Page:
No silver bullet

About once a month, I get an email or phone call from someone who has produced a software “solution” to help MLROs – often a CDD system, or a transaction monitoring gizmo.  And what they want is to show me their product (that’s what they say) so that I will recommend it to my clients (that’s what they mean).  And I always say no.  This is partly because I’m really not that interested in software – my love is for face-to-face training and advice, and for the written word.  But it is also because I feel that, in order to maintain my usefulness to MLROs, I need to remain free of any commercial bias; all I ever say to those MLROs is that there are software packages out there, and some like them and some people don’t, and the best thing is to ask other MLROs for their recommendations and warnings.

All of this is on my mind thanks to the recent(ish) BBC story about HSBC and World-Check.  Well, I suppose the headline story was about HSBC and de-risking, but inevitably it turned to the question of reliance on automated CDD systems.  Like Peter Oborne, the author of the article, I have not seen World-Check in action, but the lesson seems to be the familiar one that I have parroted in countless workshops and training sessions: these systems (World-Check and their competitors alike) are not a silver bullet.  They do not have access to special, secret information denied the rest of us.  As the BBC article quotes from World-Check itself: “World-Check uses only reliable and reputable public domain sources (such as official sanctions lists, law and regulatory enforcement lists, government sources and trustworthy media publications) for risk-based information or allegations about an individual or entity.”  World-Check and other similar services provide consolidation and standardisation of information – which is a pretty great service, of course, but not in any way a replacement for the MLRO’s own experience-based judgements.  As with so many aspects of AML, you can outsource the work, but not the legal responsibility for that work being done properly.

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2 Responses to No silver bullet

  1. Robert Long says:

    I think a common problem in regulatory areas is the notion that a piece of software can solve all your problems or in fact that a decision made purely by software is of better quality than one made by a individual. The former issue I think is partly caused by software suppliers who are very careful to put a appropriate limit on capabilities sin documentation but I very, very keen to play it up in sales process. Given a lot of the people who sign off on software acquisition are not necessarily the individuals who have to use it or know the area the software is being applied in some poor buying occurs.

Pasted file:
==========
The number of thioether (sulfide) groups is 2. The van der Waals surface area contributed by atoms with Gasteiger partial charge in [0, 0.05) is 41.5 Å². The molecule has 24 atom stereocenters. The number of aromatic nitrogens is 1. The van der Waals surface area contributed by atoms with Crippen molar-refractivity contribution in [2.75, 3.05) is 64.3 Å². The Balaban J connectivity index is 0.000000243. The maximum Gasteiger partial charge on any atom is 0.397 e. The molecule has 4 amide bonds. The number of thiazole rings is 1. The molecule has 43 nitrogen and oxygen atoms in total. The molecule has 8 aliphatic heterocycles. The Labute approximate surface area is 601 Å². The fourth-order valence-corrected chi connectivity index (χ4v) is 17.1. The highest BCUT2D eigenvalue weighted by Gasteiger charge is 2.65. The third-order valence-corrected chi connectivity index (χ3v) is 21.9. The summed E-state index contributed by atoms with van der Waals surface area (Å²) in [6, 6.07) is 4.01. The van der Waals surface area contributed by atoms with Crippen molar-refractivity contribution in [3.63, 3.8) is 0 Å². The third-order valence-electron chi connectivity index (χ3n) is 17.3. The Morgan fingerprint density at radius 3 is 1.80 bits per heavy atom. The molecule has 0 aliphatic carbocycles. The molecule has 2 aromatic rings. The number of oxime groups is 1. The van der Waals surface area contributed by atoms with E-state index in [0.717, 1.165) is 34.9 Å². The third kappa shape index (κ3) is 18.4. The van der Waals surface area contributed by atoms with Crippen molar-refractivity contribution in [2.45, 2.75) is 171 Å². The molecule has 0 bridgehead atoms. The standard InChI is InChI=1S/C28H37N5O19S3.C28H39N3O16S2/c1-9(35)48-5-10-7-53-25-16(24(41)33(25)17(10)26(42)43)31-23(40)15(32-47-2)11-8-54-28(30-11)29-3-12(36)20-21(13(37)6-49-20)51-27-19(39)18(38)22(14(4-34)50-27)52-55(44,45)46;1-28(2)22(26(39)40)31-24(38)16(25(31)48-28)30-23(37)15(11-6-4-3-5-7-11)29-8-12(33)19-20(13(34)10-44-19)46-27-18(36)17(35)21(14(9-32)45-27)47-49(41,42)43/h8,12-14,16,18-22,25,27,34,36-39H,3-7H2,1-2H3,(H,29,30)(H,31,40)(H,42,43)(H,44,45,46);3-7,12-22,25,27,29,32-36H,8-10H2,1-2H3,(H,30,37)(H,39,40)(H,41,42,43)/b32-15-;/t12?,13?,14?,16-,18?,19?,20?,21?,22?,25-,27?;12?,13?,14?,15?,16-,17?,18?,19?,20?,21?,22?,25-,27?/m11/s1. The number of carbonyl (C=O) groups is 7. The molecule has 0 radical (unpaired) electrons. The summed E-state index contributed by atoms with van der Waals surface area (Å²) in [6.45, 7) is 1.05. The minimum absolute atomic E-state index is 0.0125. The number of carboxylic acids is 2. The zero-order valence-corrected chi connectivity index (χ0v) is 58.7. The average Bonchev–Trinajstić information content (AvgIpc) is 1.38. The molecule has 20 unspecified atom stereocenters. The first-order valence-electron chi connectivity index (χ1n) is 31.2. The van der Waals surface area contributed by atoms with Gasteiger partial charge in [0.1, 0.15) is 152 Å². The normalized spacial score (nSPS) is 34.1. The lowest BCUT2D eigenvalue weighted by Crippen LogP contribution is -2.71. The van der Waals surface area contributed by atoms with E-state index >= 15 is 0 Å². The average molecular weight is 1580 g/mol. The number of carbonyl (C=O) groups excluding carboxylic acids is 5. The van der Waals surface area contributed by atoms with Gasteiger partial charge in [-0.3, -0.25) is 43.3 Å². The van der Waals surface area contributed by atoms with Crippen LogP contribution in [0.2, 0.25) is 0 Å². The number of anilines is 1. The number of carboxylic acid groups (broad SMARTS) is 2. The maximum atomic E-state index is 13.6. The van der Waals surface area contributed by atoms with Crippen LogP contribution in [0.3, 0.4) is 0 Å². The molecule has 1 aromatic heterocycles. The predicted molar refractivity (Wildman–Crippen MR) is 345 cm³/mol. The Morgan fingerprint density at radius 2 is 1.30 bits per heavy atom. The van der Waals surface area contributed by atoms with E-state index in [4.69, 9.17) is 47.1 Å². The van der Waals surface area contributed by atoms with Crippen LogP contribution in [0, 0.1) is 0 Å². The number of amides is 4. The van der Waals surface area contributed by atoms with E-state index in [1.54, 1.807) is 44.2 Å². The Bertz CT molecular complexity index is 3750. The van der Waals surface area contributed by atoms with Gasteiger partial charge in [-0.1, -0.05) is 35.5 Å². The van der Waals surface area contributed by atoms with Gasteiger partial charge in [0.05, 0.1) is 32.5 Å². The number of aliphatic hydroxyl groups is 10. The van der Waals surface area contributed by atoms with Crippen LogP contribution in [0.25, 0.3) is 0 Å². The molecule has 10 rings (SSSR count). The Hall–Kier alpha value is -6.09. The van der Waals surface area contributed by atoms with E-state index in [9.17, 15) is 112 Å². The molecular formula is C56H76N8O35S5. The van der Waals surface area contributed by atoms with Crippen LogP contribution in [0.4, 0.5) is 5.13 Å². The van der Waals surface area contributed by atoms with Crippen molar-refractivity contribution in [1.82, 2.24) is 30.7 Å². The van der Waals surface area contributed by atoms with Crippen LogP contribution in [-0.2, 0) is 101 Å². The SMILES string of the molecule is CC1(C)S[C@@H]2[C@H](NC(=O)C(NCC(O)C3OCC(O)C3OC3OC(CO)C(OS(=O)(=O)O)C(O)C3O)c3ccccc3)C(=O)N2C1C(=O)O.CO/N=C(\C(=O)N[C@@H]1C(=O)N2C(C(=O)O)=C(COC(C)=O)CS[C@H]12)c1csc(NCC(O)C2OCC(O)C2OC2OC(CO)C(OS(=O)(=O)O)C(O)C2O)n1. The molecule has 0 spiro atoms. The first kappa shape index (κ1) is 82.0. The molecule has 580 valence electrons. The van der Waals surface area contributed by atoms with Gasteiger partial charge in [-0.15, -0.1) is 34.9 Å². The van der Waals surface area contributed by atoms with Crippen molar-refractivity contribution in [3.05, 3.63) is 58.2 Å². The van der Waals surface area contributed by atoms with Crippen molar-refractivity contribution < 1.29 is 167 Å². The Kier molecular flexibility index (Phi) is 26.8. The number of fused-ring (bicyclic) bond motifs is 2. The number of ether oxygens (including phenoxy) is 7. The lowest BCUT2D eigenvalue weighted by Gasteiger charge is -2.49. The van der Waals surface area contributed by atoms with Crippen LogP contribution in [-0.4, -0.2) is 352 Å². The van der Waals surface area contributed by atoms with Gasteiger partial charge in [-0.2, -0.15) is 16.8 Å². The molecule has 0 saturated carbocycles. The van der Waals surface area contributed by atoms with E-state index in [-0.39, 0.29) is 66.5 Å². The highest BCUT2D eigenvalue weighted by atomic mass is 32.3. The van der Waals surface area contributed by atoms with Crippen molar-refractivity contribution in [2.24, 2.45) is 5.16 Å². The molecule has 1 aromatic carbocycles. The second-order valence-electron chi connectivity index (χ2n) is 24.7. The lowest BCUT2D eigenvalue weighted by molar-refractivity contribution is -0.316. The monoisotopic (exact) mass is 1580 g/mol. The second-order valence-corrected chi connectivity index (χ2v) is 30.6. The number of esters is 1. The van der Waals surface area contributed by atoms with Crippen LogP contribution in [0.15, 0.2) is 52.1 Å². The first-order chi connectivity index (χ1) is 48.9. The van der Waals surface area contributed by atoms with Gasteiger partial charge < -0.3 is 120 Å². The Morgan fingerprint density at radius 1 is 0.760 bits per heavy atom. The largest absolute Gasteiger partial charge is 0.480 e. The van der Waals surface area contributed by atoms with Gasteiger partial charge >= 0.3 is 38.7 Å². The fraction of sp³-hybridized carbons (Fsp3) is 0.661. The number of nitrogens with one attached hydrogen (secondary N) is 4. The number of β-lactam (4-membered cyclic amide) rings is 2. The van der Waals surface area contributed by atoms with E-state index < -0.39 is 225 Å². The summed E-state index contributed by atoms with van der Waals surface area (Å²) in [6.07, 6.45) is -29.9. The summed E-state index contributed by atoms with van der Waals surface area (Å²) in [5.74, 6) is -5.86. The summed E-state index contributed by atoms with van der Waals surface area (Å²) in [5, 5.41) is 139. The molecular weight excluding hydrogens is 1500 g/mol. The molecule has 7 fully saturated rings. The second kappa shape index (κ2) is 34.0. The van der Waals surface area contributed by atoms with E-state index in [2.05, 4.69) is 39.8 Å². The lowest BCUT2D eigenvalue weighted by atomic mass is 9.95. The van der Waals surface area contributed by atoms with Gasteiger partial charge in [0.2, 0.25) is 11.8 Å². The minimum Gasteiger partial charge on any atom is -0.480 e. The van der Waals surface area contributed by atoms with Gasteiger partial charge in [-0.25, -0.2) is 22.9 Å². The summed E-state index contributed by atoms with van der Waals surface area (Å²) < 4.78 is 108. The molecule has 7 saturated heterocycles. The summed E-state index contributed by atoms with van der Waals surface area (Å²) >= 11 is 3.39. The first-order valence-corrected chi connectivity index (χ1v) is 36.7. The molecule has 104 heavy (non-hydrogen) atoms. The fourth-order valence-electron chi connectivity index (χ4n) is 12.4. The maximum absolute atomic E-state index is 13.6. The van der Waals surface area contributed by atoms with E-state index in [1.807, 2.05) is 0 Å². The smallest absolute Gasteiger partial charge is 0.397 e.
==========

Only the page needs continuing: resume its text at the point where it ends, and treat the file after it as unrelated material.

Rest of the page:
The second problem I think is the bigger one though. There seems to be just enough understanding of cognitive fallibility and bias among management that a decision made by software is considered superior to one without, to the point that if software was to say X and a human expert said Y the average manager will pick X, (cynically you can say that blaming the software also gives a organization some external to sue/blame etc). Of course it isn’t a binary choice between human opinion and software in these cases but the crutches of having a system give the appearance of making the decision (as opposed to just advising the decision) is hard to avoid. It can be difficult for even relatively strong minded individuals to go against what a piece of neutral software says (where into Milligram and other disturbing social psychology experiments here).

    All of which doesn’t help with your final point that you can mitigate the legal responsibility. I do wonder though if I was to go through cases if there is some evidence courts are slightly more lenient on individuals who can show they relied upon a piece of software and that it seemed reasonable to do so?

  2. You make some excellent points, Robert. I do think there is an element of “deep pockets” about relying on software solutions, and also the danger of a little knowledge being a dangerous thing. These computer systems are much more complicated than people realise, and they sometimes take them on without really knowing how to configure them to get the most accurate results.
    Best wishes from Susan

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